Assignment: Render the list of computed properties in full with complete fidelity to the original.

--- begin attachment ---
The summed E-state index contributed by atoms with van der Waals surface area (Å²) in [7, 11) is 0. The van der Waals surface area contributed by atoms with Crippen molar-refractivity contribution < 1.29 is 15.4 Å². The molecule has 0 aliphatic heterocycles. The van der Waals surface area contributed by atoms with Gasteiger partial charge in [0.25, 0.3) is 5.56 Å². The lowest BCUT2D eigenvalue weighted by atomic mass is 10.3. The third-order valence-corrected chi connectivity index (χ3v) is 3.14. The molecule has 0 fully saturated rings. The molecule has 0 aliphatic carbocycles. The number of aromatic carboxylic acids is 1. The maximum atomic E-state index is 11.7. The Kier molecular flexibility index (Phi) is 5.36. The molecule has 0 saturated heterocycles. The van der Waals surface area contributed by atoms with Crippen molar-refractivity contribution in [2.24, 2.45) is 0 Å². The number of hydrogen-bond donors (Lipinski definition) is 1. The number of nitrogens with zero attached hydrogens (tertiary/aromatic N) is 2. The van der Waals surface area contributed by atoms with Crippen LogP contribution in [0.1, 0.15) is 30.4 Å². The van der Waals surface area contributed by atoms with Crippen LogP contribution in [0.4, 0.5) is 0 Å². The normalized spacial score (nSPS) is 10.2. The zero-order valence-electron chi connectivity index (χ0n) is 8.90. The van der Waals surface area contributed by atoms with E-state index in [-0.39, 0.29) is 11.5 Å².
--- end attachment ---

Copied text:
The summed E-state index contributed by atoms with van der Waals surface area (Å²) in [7, 11) is 0. The van der Waals surface area contributed by atoms with Crippen molar-refractivity contribution < 1.29 is 15.4 Å². The molecule has 0 aliphatic heterocycles. The van der Waals surface area contributed by atoms with Gasteiger partial charge in [0.25, 0.3) is 5.56 Å². The lowest BCUT2D eigenvalue weighted by atomic mass is 10.3. The third-order valence-corrected chi connectivity index (χ3v) is 3.14. The molecule has 0 fully saturated rings. The molecule has 0 aliphatic carbocycles. The number of aromatic carboxylic acids is 1. The maximum atomic E-state index is 11.7. The Kier molecular flexibility index (Phi) is 5.36. The molecule has 0 saturated heterocycles. The van der Waals surface area contributed by atoms with Crippen molar-refractivity contribution in [2.24, 2.45) is 0 Å². The number of hydrogen-bond donors (Lipinski definition) is 1. The number of nitrogens with zero attached hydrogens (tertiary/aromatic N) is 2. The van der Waals surface area contributed by atoms with Crippen LogP contribution in [0.1, 0.15) is 30.4 Å². The van der Waals surface area contributed by atoms with Crippen LogP contribution in [0.4, 0.5) is 0 Å². The normalized spacial score (nSPS) is 10.2. The zero-order valence-electron chi connectivity index (χ0n) is 8.90. The van der Waals surface area contributed by atoms with E-state index in [-0.39, 0.29) is 11.5 Å².